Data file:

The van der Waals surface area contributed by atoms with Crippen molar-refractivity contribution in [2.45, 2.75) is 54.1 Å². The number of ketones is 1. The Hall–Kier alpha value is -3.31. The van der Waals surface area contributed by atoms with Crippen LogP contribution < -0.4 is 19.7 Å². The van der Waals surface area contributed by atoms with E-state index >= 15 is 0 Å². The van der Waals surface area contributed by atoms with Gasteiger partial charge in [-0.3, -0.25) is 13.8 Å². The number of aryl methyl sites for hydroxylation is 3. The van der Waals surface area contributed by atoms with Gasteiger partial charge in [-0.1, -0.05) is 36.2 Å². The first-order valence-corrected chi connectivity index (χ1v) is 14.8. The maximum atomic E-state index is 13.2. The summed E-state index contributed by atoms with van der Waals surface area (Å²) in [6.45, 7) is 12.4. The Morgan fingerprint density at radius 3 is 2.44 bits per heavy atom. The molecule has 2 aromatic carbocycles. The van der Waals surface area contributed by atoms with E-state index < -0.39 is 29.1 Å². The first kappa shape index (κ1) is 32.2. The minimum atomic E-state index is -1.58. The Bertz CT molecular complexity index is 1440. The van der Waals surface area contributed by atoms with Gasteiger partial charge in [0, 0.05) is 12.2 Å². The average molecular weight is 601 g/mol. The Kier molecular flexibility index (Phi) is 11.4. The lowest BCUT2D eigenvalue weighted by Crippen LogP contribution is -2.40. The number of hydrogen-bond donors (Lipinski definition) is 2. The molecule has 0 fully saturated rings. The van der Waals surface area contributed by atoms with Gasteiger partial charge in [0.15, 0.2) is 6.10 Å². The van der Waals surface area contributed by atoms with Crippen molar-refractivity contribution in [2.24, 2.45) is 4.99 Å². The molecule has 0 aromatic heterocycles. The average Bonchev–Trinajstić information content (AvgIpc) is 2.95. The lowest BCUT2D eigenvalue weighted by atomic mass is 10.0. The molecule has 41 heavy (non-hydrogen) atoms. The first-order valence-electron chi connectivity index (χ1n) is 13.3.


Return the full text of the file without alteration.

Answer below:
The van der Waals surface area contributed by atoms with Crippen molar-refractivity contribution in [2.45, 2.75) is 54.1 Å². The number of ketones is 1. The Hall–Kier alpha value is -3.31. The van der Waals surface area contributed by atoms with Crippen LogP contribution < -0.4 is 19.7 Å². The van der Waals surface area contributed by atoms with E-state index >= 15 is 0 Å². The van der Waals surface area contributed by atoms with Gasteiger partial charge in [-0.3, -0.25) is 13.8 Å². The number of aryl methyl sites for hydroxylation is 3. The van der Waals surface area contributed by atoms with Gasteiger partial charge in [-0.1, -0.05) is 36.2 Å². The first-order valence-corrected chi connectivity index (χ1v) is 14.8. The maximum atomic E-state index is 13.2. The summed E-state index contributed by atoms with van der Waals surface area (Å²) in [6.45, 7) is 12.4. The Morgan fingerprint density at radius 3 is 2.44 bits per heavy atom. The molecule has 2 aromatic carbocycles. The van der Waals surface area contributed by atoms with E-state index < -0.39 is 29.1 Å². The first kappa shape index (κ1) is 32.2. The minimum atomic E-state index is -1.58. The Bertz CT molecular complexity index is 1440. The van der Waals surface area contributed by atoms with Gasteiger partial charge in [0, 0.05) is 12.2 Å². The average molecular weight is 601 g/mol. The Kier molecular flexibility index (Phi) is 11.4. The lowest BCUT2D eigenvalue weighted by Crippen LogP contribution is -2.40. The number of hydrogen-bond donors (Lipinski definition) is 2. The molecule has 0 fully saturated rings. The van der Waals surface area contributed by atoms with Gasteiger partial charge in [0.15, 0.2) is 6.10 Å². The van der Waals surface area contributed by atoms with Crippen molar-refractivity contribution in [2.24, 2.45) is 4.99 Å². The molecule has 0 aromatic heterocycles. The average Bonchev–Trinajstić information content (AvgIpc) is 2.95. The lowest BCUT2D eigenvalue weighted by atomic mass is 10.0. The molecule has 41 heavy (non-hydrogen) atoms. The first-order valence-electron chi connectivity index (χ1n) is 13.3.